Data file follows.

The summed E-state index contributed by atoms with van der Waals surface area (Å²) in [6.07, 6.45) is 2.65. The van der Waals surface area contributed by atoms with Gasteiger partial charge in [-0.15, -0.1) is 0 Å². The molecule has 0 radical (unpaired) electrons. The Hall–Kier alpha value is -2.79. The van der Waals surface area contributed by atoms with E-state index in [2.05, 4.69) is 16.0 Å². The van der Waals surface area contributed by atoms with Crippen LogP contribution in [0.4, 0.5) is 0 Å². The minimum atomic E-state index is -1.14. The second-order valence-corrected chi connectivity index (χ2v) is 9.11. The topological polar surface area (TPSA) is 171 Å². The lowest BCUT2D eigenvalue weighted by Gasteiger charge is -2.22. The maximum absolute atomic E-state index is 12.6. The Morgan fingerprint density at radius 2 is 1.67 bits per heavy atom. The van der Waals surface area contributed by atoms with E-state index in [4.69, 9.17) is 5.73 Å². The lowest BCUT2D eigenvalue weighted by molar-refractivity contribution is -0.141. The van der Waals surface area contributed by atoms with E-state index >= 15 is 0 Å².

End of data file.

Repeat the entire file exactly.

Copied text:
The summed E-state index contributed by atoms with van der Waals surface area (Å²) in [6.07, 6.45) is 2.65. The van der Waals surface area contributed by atoms with Gasteiger partial charge in [-0.15, -0.1) is 0 Å². The molecule has 0 radical (unpaired) electrons. The Hall–Kier alpha value is -2.79. The van der Waals surface area contributed by atoms with E-state index in [2.05, 4.69) is 16.0 Å². The van der Waals surface area contributed by atoms with Crippen LogP contribution in [0.4, 0.5) is 0 Å². The minimum atomic E-state index is -1.14. The second-order valence-corrected chi connectivity index (χ2v) is 9.11. The topological polar surface area (TPSA) is 171 Å². The lowest BCUT2D eigenvalue weighted by Gasteiger charge is -2.22. The maximum absolute atomic E-state index is 12.6. The Morgan fingerprint density at radius 2 is 1.67 bits per heavy atom. The van der Waals surface area contributed by atoms with E-state index in [4.69, 9.17) is 5.73 Å². The lowest BCUT2D eigenvalue weighted by molar-refractivity contribution is -0.141. The van der Waals surface area contributed by atoms with E-state index >= 15 is 0 Å².